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La Bandera

3 customer reviews

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Editorial Reviews

From the Back Cover

Pierre Gilieth (Jean Gabin) kills a man after a violent argument and must flee Paris. He finds sanctuary in Barcelona, Spain but while there, his wallet is stolen. Destitute and to the point of no recourse, Pierre decides to join the Spanish Foreign Legion. Two other Frenchmen, Mulat and Lucas, who are also joining at the same time befriend Pierre. He tries to forget the violent act that caused him to flee his home but one day, one of his newfound friends drops an identity card in front of Pierre with disturbing consequences.

Special Features


Product Details

  • Actors: Annabella, Jean Gabin, Robert Le Vigan, Raymond Aimos, Pierre Renoir
  • Directors: Julien Duvivier
  • Writers: Julien Duvivier, Charles Spaak, Pierre Dumarchais
  • Producers: André Gargour
  • Format: Black & White, NTSC
  • Language: French
  • Region: Region 1 (U.S. and Canada only. Read more about DVD formats.)
  • Aspect Ratio: 1.33:1
  • Number of discs: 1
  • Rated: NR (Not Rated)
  • Studio: Vanguard Cinema
  • DVD Release Date: March 25, 2003
  • Run Time: 88 minutes
  • Average Customer Review: 3.7 out of 5 stars  See all reviews (3 customer reviews)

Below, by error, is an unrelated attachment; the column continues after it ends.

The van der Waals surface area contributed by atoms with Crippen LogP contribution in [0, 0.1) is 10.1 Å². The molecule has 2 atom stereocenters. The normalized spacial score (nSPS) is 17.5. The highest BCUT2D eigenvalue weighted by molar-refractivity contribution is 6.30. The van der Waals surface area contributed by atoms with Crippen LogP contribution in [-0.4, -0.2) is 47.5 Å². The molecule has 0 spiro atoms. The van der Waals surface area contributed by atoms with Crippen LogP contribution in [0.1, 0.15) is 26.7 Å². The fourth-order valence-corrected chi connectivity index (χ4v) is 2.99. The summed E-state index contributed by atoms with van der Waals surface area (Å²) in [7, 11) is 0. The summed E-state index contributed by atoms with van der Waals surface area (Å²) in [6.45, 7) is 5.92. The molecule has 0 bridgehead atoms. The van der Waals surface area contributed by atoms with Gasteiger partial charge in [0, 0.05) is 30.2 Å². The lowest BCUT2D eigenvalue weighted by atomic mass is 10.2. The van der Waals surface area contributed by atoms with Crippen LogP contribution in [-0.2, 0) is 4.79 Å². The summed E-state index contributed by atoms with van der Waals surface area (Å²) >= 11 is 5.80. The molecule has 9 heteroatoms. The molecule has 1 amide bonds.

• ASIN: B000087F0R
  • Amazon Best Sellers Rank: #288,321 in Movies & TV (See Top 100 in Movies & TV)
  • Learn more about "La Bandera" on IMDb

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Most Helpful Customer Reviews

11 of 14 people found the following review helpful By Andrew Mendelssohn on May 3, 2003
Format: DVD
La Bandera is an earlier pairing of actor Jean Gabin and director Julien Duvivier prior to their much-imitated classic, Pepe le Moko. In La Bandera, both Duvivier and Gabin show flashes of their later brilliance in Pepe, but never quite hit the same level.
Bandera tells the story of Pierre Gilieth (Gabin). The film opens with Gilieth killing a man in Paris. The scene quickly shifts to a cheap boarding house in Barcelona, where Gilieth is hiding from the law... He is robbed one night and joins the Spanish Foreign Legion just to eat. His Legion unit is stationed in North Africa, and this is where the film shines. The African scenes were all filmed on location at actual Spanish Foreign Legion forts and towns. Locals and tribesmen are constantly sniping at the soldiers, but Duvivier makes these seem larger than life by never actually showing them. You never see the enemy in any of the combat sequences, and somehow this makes them seem more threatening.
Once in Africa, Gilieth and his mates start to frequent a brothel and Gilieth falls in love and marries a local girl. He also develops a conflict with another soldier, who may or may not be a real threat to him...